Serialization is the process of reading or writing an object to or from a stream. This stream can be a storage medium like a disk file, stream or socket file. Serialization is necessary for situations where it is desired to maintain the state of an object (object of C++ classes or structures). Program can store the data members of the object in file and exit if needed. Later it can load the members in the same way it was saved and thus maintain the same state of the object as before. Serialization is not limited to disk file. File stream can be in the form of network socket or byte stream for serial line or in any other form.

Need of Serialization

An object with members of primitive types such as char, short, int, float, or double can be stored with easy file operations. Members are saved serially one by one and can be retrieved in the same sequence. Saving an C++/MFC object is some what different from this traditional structured approache. MFC class object can contain another objects like CString, CArray. These objects are of variable lenghts. Again we need to takecare both save and restore of parent class before do the same for current class. MFC defines an uniform way to save and restore any object to or from file stream and this support is there from top level CObject in the MFC hiararchy. Any object that supports Serialization should call the parent class Serialization routine before processing its own members. Thus the entire hiararchy state members of the object are saved and restored. MFC also defines uniform ways to CString, CArray and other variable length objects.

Serialization implementation

It starts with the CObject class that is the ancestor to most MFC classes, which is equipped with a Serialize() member function. The class should declare with the macros DECLARE_SERIAL(< class name >) and also should add implement macro IMPLEMENT_SERIAL(< class name >, < parent class name >, < Schema version >). The class should implement Serialize(CArchive&) routine and it should save and restore class members in this routine. Let us look into a simple example by creating a new MFC project. Here we declared a class called CStudent to store and retrieve fields of a student. It contains standard, enrollment number, name, marks and age. This demo application is based on a dialog box which retrieves these files when "Open" button is pressed. It reads and shows these fields. User can enter new values and save those with "Save" button.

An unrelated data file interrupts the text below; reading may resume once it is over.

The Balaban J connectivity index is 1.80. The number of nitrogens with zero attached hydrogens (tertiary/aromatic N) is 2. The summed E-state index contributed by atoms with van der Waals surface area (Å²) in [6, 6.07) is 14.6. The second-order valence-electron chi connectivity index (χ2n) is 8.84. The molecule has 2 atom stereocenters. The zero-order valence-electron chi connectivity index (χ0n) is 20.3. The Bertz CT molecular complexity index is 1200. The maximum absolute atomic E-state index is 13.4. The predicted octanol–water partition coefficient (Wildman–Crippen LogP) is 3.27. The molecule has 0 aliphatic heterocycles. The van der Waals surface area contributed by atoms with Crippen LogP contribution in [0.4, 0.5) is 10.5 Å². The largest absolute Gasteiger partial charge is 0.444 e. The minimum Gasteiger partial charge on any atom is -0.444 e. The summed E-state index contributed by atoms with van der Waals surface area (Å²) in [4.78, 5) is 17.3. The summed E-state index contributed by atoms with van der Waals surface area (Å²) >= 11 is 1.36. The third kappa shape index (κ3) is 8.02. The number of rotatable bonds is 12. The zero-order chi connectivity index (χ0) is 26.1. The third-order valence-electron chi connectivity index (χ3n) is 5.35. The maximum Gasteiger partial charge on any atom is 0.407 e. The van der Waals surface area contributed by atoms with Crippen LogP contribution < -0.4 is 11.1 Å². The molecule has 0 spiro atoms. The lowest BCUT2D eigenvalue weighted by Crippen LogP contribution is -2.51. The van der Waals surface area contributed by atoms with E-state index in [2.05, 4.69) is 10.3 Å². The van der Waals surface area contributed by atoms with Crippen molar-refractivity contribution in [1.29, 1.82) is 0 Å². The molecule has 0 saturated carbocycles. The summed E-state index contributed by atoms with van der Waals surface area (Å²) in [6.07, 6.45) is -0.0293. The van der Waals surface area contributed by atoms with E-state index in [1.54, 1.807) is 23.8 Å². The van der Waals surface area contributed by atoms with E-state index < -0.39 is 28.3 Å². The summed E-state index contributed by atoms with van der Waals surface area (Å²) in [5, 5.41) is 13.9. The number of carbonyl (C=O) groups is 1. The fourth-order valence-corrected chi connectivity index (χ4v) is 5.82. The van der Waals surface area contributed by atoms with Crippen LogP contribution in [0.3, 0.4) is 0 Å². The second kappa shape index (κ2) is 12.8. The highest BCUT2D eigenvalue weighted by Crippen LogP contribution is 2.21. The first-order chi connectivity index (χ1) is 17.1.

Source Code

/* ---CStudent class in Student.h--- */
class CStudent : public CObject
public :

  WORD    m_wStd;
  WORD    m_wRoll;
  CString m_sName;
  double  m_dMarks;
  WORD    m_wAge;

public :
  void Serialize(CArchive& ar);


/* ---CStudent class in Student.cpp--- */

IMPLEMENT_SERIAL(CStudent, CObject, 0)
void CStudent::Serialize(CArchive& ar)
  if( ar.IsStoring() ) {
    ar << m_wStd << m_wRoll << m_sName << m_dMarks << m_wAge;
  } else {
    ar >> m_wStd >> m_wRoll >> m_sName >> m_dMarks >> m_wAge;
/* ---CStdDialogDlg in StdDialogDlg.h--- */

class CStudentDlg : public CDialog
public :
  /* standard constructor */
  CStudentDlg(CWnd* pParent = NULL);


protected :